The parents of an Irish American US Navy Seal who was killed in action in Afghanistan a decade ago, and whose story inspired a Hollywood movie, have expressed delight at an Irish group’s decision to honour his memory.
Dan and Maureen Murphy, who have family links to Cork, were speaking in Kinsale last night ahead of a special event today where their late son, US Medal of Honor recipient, Lt Michael P Murphy, will be honoured by Irish Veterans.
Lt Michael P Murphy
Irish Veterans is a Kinsale- headquartered organisation with a focus on Irish men and women who served in foreign military and ancillary forces.
It is the first time Lt Murphy, who was known amongst his Seal team as the “fiery Irishman from New York”, will be honoured outside the US.
Irish Veterans spokesman James Sikora said one of their key aims is to develop a global network of chapters to allow veterans of Irish descent share their stories. And they will name their first chapter after Lt Murphy at a black-tie dinner in Kinsale tonight attended by US Ambassador Kevin O’Malley, US Defense Attache Lt Col Sean Cosden and several senior US Naval officers.
Lt Murphy’s father, Dan, said: “We are absolutely honoured that you want to celebrate his life and that his legacy of service and sacrifice transcends borders.
“We look on it as celebrating Michael’s life of service rather than dwelling on the tragedy of his death.”
He said his family is thrilled the event is taking place in Kinsale, Co Cork, close to the town’s 9/11 memorial garden: “Michael and his Seal team wore the patch of the New York fire department engine company 53, ladder company 43, who responded to the Twin Towers attacks, to remind them of why they were in Afghanistan - to stop another 9/11.”
Maureen, whose father was born near Mallow and whose mother’s family come from Derry and Armagh, said she was moved by the Irish Veterans’ group gesture. “I’m honoured that Mike’s name is on the chapter but he was a team player and this veterans group will celebrate all the Irish who have fought in all the different wars,” she said.
Lt Murphy, 29, was the leader of an elite four-man US Navy Seal team which was deployed near Asadabad in Afghanistan in June 2005 on a covert counter-insurgent mission, codenamed Operation Red Wings.
They were tasked to monitor high-value target Ahmad Shah, a militia leader aligned with the Taliban. But the operation went disastrously wrong when the team was compromised at their hide-site by local goat herders, who raised the alarm. The team was surrounded by up to 50 Taliban fighters and an intense two-hour gunfight ensued. During the battle, Lt Murphy knowingly exposed himself to enemy fire and left cover to climb an exposed outcrop to get a clear satellite signal to radio for help. He was shot as he called for help, but despite his injuries, he returned to fight. He died a short time later alongside two of his comrades, Danny Dietz and Mathew Axelson.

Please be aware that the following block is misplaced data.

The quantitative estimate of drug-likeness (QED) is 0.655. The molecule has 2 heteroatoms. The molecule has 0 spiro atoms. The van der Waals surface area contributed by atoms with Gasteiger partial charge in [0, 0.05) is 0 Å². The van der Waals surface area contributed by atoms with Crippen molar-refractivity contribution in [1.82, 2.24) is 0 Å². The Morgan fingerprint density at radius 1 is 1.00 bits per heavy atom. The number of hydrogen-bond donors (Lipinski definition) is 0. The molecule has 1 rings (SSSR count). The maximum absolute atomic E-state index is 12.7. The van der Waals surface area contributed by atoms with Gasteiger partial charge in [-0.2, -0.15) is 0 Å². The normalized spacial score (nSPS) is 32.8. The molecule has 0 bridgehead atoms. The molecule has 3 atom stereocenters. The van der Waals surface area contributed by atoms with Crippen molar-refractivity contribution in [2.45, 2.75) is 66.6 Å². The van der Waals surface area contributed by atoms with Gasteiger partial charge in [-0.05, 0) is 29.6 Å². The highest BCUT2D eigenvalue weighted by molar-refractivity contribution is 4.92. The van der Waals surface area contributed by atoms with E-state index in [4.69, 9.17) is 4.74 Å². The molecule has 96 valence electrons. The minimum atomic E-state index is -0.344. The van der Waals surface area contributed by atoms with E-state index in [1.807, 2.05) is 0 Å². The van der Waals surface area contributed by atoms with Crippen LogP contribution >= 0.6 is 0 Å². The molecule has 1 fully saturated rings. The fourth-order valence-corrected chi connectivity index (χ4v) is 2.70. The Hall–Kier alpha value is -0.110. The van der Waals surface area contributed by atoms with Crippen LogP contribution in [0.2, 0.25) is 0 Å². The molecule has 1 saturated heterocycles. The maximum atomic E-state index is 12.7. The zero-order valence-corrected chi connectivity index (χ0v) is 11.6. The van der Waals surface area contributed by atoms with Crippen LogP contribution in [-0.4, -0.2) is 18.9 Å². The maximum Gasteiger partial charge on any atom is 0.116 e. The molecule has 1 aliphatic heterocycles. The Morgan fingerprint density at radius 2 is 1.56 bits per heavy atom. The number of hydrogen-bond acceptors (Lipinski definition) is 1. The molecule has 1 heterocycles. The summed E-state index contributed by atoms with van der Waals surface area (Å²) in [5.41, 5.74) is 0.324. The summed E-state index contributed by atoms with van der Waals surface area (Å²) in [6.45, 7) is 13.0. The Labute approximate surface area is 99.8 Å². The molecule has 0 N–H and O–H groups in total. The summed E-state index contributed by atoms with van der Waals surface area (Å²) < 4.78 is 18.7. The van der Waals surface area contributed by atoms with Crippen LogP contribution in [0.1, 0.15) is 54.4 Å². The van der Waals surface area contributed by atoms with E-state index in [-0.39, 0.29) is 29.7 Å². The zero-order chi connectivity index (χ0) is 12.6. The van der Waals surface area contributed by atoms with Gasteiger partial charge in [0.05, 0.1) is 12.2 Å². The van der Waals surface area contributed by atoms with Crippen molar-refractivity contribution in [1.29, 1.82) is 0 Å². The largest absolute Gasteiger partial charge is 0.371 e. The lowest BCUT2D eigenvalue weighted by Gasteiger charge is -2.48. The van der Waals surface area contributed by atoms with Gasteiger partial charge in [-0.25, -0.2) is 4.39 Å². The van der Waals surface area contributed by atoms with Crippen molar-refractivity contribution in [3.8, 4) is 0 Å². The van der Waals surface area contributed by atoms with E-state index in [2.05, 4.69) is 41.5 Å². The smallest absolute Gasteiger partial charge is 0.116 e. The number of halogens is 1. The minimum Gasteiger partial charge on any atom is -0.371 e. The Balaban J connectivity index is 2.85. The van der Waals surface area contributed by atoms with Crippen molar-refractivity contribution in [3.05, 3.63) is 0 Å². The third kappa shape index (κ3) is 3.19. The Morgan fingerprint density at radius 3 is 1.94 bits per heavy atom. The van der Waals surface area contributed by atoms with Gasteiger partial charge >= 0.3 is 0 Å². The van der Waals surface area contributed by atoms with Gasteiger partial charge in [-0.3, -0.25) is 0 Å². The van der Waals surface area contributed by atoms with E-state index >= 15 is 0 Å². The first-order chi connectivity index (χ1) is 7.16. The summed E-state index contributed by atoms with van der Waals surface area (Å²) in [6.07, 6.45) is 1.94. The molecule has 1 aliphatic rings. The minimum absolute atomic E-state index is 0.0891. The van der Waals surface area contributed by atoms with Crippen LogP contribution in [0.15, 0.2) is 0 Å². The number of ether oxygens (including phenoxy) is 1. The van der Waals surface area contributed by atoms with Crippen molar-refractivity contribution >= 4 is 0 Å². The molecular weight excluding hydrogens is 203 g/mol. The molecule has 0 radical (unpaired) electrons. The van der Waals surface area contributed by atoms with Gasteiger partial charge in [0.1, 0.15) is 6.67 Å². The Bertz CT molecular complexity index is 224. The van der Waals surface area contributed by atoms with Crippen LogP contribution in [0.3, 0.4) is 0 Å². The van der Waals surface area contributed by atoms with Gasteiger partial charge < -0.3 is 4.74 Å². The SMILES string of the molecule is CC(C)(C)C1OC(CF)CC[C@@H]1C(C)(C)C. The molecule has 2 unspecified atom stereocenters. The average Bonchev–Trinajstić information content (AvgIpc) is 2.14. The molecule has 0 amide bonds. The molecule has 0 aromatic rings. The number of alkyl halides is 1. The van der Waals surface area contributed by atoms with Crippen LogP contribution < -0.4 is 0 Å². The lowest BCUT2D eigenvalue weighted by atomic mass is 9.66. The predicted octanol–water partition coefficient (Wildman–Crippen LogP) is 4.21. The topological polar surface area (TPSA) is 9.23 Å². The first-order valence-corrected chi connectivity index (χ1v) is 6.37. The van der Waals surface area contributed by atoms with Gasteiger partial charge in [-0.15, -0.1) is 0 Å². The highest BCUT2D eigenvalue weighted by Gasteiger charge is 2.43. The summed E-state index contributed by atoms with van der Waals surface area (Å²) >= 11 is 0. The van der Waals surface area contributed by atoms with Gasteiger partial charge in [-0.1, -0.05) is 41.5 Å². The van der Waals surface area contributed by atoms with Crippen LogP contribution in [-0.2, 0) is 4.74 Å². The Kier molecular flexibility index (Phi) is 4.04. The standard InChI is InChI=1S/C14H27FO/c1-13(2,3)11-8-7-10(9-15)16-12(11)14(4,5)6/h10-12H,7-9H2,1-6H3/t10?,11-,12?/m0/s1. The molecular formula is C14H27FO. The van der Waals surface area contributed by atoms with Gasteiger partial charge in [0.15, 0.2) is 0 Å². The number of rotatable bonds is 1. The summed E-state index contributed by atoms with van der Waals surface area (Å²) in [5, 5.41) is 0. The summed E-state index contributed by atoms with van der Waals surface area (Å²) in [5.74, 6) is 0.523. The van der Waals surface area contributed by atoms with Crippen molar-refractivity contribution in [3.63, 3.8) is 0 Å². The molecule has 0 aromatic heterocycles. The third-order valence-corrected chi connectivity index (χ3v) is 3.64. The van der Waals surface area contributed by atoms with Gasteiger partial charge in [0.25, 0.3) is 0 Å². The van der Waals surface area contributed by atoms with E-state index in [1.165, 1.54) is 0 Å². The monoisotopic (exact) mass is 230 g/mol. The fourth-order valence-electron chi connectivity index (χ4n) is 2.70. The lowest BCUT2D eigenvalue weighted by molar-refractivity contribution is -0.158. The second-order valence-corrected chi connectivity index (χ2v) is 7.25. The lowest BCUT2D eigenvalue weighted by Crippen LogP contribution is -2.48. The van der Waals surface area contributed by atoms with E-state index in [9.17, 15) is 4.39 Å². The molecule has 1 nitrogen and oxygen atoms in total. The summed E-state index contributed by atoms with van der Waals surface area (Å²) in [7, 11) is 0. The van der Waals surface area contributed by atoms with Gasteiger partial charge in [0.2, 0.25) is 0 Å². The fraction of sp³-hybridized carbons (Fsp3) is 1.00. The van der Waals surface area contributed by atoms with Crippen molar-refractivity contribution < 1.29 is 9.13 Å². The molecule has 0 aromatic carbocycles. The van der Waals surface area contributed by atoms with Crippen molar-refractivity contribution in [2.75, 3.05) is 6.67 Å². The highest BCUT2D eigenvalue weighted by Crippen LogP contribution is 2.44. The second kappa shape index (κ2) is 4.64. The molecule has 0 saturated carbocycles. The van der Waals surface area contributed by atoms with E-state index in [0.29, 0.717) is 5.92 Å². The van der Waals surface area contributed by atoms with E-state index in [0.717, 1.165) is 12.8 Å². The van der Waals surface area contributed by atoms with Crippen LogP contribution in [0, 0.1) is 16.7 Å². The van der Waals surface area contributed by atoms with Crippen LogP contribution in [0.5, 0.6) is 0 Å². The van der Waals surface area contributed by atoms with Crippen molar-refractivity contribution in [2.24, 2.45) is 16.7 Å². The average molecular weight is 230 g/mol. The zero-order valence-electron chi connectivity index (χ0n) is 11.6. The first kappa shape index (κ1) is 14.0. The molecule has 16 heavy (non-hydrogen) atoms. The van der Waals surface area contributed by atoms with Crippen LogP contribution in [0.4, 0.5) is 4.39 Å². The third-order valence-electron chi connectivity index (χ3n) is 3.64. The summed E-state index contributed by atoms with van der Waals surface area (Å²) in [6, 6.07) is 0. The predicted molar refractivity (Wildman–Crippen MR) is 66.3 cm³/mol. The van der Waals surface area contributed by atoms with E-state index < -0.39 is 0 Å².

Marcus Luttrell, the only team member to survive, was rescued in a major operation during which a US helicopter was shot down with the loss of 16 US Special Ops soldiers. The story inspired the Hollywood movie, Lone Survivor, staring Mark Wahlberg as Luttrell.
Lt Murphy was buried with full military honours at Calverton National Cemetery in New York. He was later awarded the Medal of Honor — the first member of the US Navy to receive the honour since the Vietnam war. Navy Seal Captain Duncan Smith, who was in Kinsale last night ahead of the ceremony, said Mr Murphy had the heart and soul to be a member of the elite Special Ops force.
Michael P Murphy’s parents Dan and Maureen from Patchogue Long Island and son John, of the NYPD, with US Navy Seal Capt Duncan Smith, Master Chief Chris McCown, Lt Commander William Fensterer, and Petty Officer William Hutton in Kinsale.
“What he was called upon to do and what he chose to do really set him apart, even in a community as elite as the Seals,” he said.
Since Lt Murphy’s death, a US navy destroyer, a post office, a combat training pool at Naval Station Newport, a navy bachelor apartment complex, a Sea Cadet unit, a park and a monument on Penn State’s campus have been named in his honour. Among those attending today’s event will be Commander Tamsen Reese, Mast Communication Specialist First Class Shawn Pratt, and crew members of the USS destroyer Michael P Murphy.
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